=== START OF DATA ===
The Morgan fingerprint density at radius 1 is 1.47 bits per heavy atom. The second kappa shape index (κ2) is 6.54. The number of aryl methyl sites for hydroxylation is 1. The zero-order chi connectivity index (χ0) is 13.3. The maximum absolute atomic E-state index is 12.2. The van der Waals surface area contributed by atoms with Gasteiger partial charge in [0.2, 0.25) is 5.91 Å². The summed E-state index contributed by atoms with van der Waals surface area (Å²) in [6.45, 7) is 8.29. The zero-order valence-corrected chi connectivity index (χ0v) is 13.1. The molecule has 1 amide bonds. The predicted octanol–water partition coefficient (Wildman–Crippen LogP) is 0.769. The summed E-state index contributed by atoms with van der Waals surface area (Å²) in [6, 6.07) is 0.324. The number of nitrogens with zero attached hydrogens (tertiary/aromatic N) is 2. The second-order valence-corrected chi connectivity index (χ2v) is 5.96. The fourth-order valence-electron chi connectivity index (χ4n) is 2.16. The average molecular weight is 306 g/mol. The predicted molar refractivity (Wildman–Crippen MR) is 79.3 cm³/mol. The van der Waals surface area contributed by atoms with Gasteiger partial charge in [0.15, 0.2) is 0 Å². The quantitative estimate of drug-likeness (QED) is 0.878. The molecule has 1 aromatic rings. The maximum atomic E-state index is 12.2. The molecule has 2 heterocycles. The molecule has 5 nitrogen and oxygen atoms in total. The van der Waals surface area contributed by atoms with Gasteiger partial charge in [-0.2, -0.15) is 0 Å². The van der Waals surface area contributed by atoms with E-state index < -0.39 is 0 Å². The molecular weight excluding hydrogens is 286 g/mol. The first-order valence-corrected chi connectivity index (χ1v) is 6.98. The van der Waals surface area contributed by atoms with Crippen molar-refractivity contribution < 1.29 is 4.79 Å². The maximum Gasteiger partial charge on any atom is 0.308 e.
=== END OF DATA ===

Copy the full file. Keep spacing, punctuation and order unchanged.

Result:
The Morgan fingerprint density at radius 1 is 1.47 bits per heavy atom. The second kappa shape index (κ2) is 6.54. The number of aryl methyl sites for hydroxylation is 1. The zero-order chi connectivity index (χ0) is 13.3. The maximum absolute atomic E-state index is 12.2. The van der Waals surface area contributed by atoms with Gasteiger partial charge in [0.2, 0.25) is 5.91 Å². The summed E-state index contributed by atoms with van der Waals surface area (Å²) in [6.45, 7) is 8.29. The zero-order valence-corrected chi connectivity index (χ0v) is 13.1. The molecule has 1 amide bonds. The predicted octanol–water partition coefficient (Wildman–Crippen LogP) is 0.769. The summed E-state index contributed by atoms with van der Waals surface area (Å²) in [6, 6.07) is 0.324. The number of nitrogens with zero attached hydrogens (tertiary/aromatic N) is 2. The second-order valence-corrected chi connectivity index (χ2v) is 5.96. The fourth-order valence-electron chi connectivity index (χ4n) is 2.16. The average molecular weight is 306 g/mol. The predicted molar refractivity (Wildman–Crippen MR) is 79.3 cm³/mol. The van der Waals surface area contributed by atoms with Gasteiger partial charge in [0.15, 0.2) is 0 Å². The quantitative estimate of drug-likeness (QED) is 0.878. The molecule has 1 aromatic rings. The maximum atomic E-state index is 12.2. The molecule has 2 heterocycles. The molecule has 5 nitrogen and oxygen atoms in total. The van der Waals surface area contributed by atoms with Gasteiger partial charge in [-0.2, -0.15) is 0 Å². The van der Waals surface area contributed by atoms with E-state index < -0.39 is 0 Å². The molecular weight excluding hydrogens is 286 g/mol. The first-order valence-corrected chi connectivity index (χ1v) is 6.98. The van der Waals surface area contributed by atoms with Crippen molar-refractivity contribution < 1.29 is 4.79 Å². The maximum Gasteiger partial charge on any atom is 0.308 e.